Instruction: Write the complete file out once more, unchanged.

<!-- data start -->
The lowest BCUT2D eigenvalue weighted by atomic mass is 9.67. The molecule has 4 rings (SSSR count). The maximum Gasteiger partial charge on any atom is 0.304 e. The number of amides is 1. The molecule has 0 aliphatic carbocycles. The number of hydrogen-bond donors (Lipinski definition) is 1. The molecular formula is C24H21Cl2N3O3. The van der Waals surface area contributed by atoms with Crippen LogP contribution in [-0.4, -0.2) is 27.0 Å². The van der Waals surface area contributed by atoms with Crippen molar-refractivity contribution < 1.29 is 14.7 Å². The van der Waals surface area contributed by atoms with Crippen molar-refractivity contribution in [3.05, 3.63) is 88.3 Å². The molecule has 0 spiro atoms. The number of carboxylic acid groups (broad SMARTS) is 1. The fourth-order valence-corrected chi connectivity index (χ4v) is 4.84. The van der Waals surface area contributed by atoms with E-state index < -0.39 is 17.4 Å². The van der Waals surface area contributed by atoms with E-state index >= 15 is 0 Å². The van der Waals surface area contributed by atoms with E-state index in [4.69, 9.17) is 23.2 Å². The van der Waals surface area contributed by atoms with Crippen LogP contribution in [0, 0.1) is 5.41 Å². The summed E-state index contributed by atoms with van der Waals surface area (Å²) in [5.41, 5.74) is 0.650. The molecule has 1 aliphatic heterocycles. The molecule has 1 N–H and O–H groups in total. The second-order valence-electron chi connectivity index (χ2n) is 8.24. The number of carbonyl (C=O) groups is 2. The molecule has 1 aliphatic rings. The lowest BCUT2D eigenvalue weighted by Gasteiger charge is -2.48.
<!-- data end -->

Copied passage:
The lowest BCUT2D eigenvalue weighted by atomic mass is 9.67. The molecule has 4 rings (SSSR count). The maximum Gasteiger partial charge on any atom is 0.304 e. The number of amides is 1. The molecule has 0 aliphatic carbocycles. The number of hydrogen-bond donors (Lipinski definition) is 1. The molecular formula is C24H21Cl2N3O3. The van der Waals surface area contributed by atoms with Crippen LogP contribution in [-0.4, -0.2) is 27.0 Å². The van der Waals surface area contributed by atoms with Crippen molar-refractivity contribution < 1.29 is 14.7 Å². The van der Waals surface area contributed by atoms with Crippen molar-refractivity contribution in [3.05, 3.63) is 88.3 Å². The molecule has 0 spiro atoms. The number of carboxylic acid groups (broad SMARTS) is 1. The fourth-order valence-corrected chi connectivity index (χ4v) is 4.84. The van der Waals surface area contributed by atoms with E-state index < -0.39 is 17.4 Å². The van der Waals surface area contributed by atoms with E-state index >= 15 is 0 Å². The van der Waals surface area contributed by atoms with E-state index in [4.69, 9.17) is 23.2 Å². The van der Waals surface area contributed by atoms with Crippen LogP contribution in [0, 0.1) is 5.41 Å². The summed E-state index contributed by atoms with van der Waals surface area (Å²) in [5.41, 5.74) is 0.650. The molecule has 1 aliphatic heterocycles. The molecule has 1 N–H and O–H groups in total. The second-order valence-electron chi connectivity index (χ2n) is 8.24. The number of carbonyl (C=O) groups is 2. The molecule has 1 aliphatic rings. The lowest BCUT2D eigenvalue weighted by Gasteiger charge is -2.48.